- ALJ Gildea Rules On Motion To Preclude Testimony And Strike Portions Of Expert Report In Certain Integrated Circuit Devices (337-TA-873)
- March 18, 2014 | Authors: Alexander B. Englehart; Eric W. Schweibenz
- Law Firm: Oblon, McClelland, Maier & Neustadt, L.L.P. - Alexandria Office
On March 10, 2014, ALJ E. James Gildea issued the public version of Order No. 44 (dated February 10, 2014) in Certain Integrated Circuit Devices and Products Containing the Same (Inv. No. 337-TA-873). In the Order, ALJ Gildea denied Respondents’ request to strike portions of an expert report of a Dr. Kruglick, which had been served on behalf of Complainant Tela Innovations, Inc. (“Tela”). However, the ALJ granted-in-part Respondents’ request to preclude Tela from eliciting and relying on certain testimony from Dr. Kruglick.
According to the Order, Respondents asserted that Tela had served an initial expert report from Dr. Kruglick that repeatedly promoted constructions for certain claim terms which had been the subject of Order No. 14 in the investigation. Respondents argued that Dr. Kruglick’s report constituted extrinsic evidence of claim construction that was precluded by Order No. 14.
Tela opposed Respondents’ motion, arguing that nothing in Dr. Kruglick’s report was contrary to the language of Order No. 14. In particular, Tela argued that the report merely pointed to intrinsic evidence of what the plain and ordinary meanings of the relevant claim terms are, and provided expert opinions refuting the proposed constructions of the Commission Investigative Staff (“OUII”) and Respondents.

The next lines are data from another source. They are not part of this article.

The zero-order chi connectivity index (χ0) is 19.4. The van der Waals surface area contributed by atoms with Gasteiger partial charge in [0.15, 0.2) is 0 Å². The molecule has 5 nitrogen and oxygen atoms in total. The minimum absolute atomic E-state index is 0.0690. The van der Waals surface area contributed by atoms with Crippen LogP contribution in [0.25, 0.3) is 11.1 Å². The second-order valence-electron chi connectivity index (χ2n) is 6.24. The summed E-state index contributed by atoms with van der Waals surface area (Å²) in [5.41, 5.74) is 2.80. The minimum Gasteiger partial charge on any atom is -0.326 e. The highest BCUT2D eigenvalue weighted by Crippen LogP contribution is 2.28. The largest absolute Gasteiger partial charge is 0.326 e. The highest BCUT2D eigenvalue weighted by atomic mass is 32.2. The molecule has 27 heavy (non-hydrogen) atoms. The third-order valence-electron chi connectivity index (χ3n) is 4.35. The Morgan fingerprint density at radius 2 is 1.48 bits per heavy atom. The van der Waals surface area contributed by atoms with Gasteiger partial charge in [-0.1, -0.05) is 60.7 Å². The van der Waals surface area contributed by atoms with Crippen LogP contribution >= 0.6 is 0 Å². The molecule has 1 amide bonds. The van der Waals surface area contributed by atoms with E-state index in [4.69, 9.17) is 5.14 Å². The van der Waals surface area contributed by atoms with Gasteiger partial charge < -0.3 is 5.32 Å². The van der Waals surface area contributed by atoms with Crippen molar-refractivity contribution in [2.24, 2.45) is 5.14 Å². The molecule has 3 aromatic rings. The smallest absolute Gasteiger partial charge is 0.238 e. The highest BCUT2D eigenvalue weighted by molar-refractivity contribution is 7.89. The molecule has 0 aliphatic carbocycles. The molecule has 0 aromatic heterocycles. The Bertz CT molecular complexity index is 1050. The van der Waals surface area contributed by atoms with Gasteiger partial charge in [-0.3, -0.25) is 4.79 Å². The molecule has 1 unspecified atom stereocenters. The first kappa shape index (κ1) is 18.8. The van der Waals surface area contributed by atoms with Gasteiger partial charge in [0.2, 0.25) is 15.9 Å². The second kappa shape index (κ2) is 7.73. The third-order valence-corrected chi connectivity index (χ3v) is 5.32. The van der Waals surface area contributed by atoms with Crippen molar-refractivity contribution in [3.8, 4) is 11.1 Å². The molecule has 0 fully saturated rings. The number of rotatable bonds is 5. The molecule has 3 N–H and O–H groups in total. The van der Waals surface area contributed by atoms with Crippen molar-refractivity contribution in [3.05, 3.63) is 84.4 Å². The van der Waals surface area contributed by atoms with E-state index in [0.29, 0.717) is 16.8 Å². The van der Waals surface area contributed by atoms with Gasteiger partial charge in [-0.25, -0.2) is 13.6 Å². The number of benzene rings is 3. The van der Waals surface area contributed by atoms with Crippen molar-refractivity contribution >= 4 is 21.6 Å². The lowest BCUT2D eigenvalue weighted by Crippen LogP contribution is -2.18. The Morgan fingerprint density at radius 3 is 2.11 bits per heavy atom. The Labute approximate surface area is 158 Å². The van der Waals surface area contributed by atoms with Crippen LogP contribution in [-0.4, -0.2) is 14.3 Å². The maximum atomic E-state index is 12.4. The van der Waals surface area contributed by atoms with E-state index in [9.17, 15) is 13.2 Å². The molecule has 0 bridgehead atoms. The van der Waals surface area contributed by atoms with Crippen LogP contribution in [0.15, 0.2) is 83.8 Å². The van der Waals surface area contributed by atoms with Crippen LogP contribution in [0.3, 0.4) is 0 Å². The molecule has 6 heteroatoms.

OUII filed a response supporting Respondents’ motion in part. Specifically, OUII asserted that the parties would benefit from further instruction from ALJ Gildea regarding “the particular metes and bounds intended to be set by Order No. 14.” OUII requested clarification of three issues: (1) whether Tela may rely on Dr. Kruglick to identify portions of the intrinsic evidence that it believes are relevant to the plain and ordinary meaning of the disputed terms; (2) whether Dr. Kruglick may use the exact language of the specification in order to positively address the plain and ordinary meaning of disputed terms; and (3) to what extent Dr. Kruglick may reference and/or characterize the intrinsic record in rebutting Respondents’ and OUII’s proposed constructions.
After considering the arguments, ALJ Gildea determined to deny Respondents’ request to strike portions of Dr. Kruglick’s report, but to adopt OUII’s approach and grant-in-part Respondents’ request to preclude Tela from eliciting and relying on certain testimony. Regarding OUII’s first two issues, ALJ Gildea found that Dr. Kruglick’s identification of portions of the intrinsic evidence related to the plain and ordinary meaning would constitute extrinsic evidence in the form of an expert opinion, and thus, was precluded by Order No. 14. Regarding OUII’s third issue, ALJ Gildea determined that Tela may elicit testimony from Dr. Kruglick providing opinions on why Respondents’ or OUII’s proposed constructions are erroneous, including citations to intrinsic evidence, but that Tela may not elicit testimony providing an ultimate opinion as to what construction that evidence supports.